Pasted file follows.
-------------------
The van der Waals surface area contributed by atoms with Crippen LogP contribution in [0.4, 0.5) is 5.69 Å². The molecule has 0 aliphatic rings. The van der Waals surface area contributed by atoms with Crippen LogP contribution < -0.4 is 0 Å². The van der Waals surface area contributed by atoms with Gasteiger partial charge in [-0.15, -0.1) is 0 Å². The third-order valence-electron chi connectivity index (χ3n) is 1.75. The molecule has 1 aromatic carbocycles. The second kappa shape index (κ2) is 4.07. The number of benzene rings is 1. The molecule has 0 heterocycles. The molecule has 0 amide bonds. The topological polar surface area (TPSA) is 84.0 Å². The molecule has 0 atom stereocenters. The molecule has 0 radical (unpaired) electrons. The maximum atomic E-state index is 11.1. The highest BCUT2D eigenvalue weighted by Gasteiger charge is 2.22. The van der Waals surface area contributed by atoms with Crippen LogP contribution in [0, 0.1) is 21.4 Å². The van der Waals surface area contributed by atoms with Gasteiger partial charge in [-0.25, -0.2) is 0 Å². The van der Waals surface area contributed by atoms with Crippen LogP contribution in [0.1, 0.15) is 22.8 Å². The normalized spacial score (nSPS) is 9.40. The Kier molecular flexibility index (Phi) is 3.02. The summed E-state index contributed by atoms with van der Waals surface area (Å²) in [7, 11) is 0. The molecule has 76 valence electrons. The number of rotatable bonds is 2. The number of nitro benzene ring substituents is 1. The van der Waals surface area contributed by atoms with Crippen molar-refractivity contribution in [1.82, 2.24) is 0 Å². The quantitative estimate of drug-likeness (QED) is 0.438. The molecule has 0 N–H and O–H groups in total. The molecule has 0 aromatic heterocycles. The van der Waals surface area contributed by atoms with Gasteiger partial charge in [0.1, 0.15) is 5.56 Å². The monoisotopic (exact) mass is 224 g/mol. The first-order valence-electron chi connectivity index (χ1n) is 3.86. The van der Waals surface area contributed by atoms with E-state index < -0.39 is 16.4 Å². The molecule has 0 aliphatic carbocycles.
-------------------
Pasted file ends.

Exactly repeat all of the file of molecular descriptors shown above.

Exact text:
The van der Waals surface area contributed by atoms with Crippen LogP contribution in [0.4, 0.5) is 5.69 Å². The molecule has 0 aliphatic rings. The van der Waals surface area contributed by atoms with Crippen LogP contribution < -0.4 is 0 Å². The van der Waals surface area contributed by atoms with Gasteiger partial charge in [-0.15, -0.1) is 0 Å². The third-order valence-electron chi connectivity index (χ3n) is 1.75. The molecule has 1 aromatic carbocycles. The second kappa shape index (κ2) is 4.07. The number of benzene rings is 1. The molecule has 0 heterocycles. The molecule has 0 amide bonds. The topological polar surface area (TPSA) is 84.0 Å². The molecule has 0 atom stereocenters. The molecule has 0 radical (unpaired) electrons. The maximum atomic E-state index is 11.1. The highest BCUT2D eigenvalue weighted by Gasteiger charge is 2.22. The van der Waals surface area contributed by atoms with Crippen LogP contribution in [0, 0.1) is 21.4 Å². The van der Waals surface area contributed by atoms with Gasteiger partial charge in [-0.25, -0.2) is 0 Å². The van der Waals surface area contributed by atoms with Crippen LogP contribution in [0.1, 0.15) is 22.8 Å². The normalized spacial score (nSPS) is 9.40. The Kier molecular flexibility index (Phi) is 3.02. The summed E-state index contributed by atoms with van der Waals surface area (Å²) in [7, 11) is 0. The molecule has 76 valence electrons. The number of rotatable bonds is 2. The number of nitro benzene ring substituents is 1. The van der Waals surface area contributed by atoms with Crippen molar-refractivity contribution in [1.82, 2.24) is 0 Å². The quantitative estimate of drug-likeness (QED) is 0.438. The molecule has 0 N–H and O–H groups in total. The molecule has 0 aromatic heterocycles. The van der Waals surface area contributed by atoms with Gasteiger partial charge in [0.1, 0.15) is 5.56 Å². The monoisotopic (exact) mass is 224 g/mol. The first-order valence-electron chi connectivity index (χ1n) is 3.86. The van der Waals surface area contributed by atoms with E-state index < -0.39 is 16.4 Å². The molecule has 0 aliphatic carbocycles.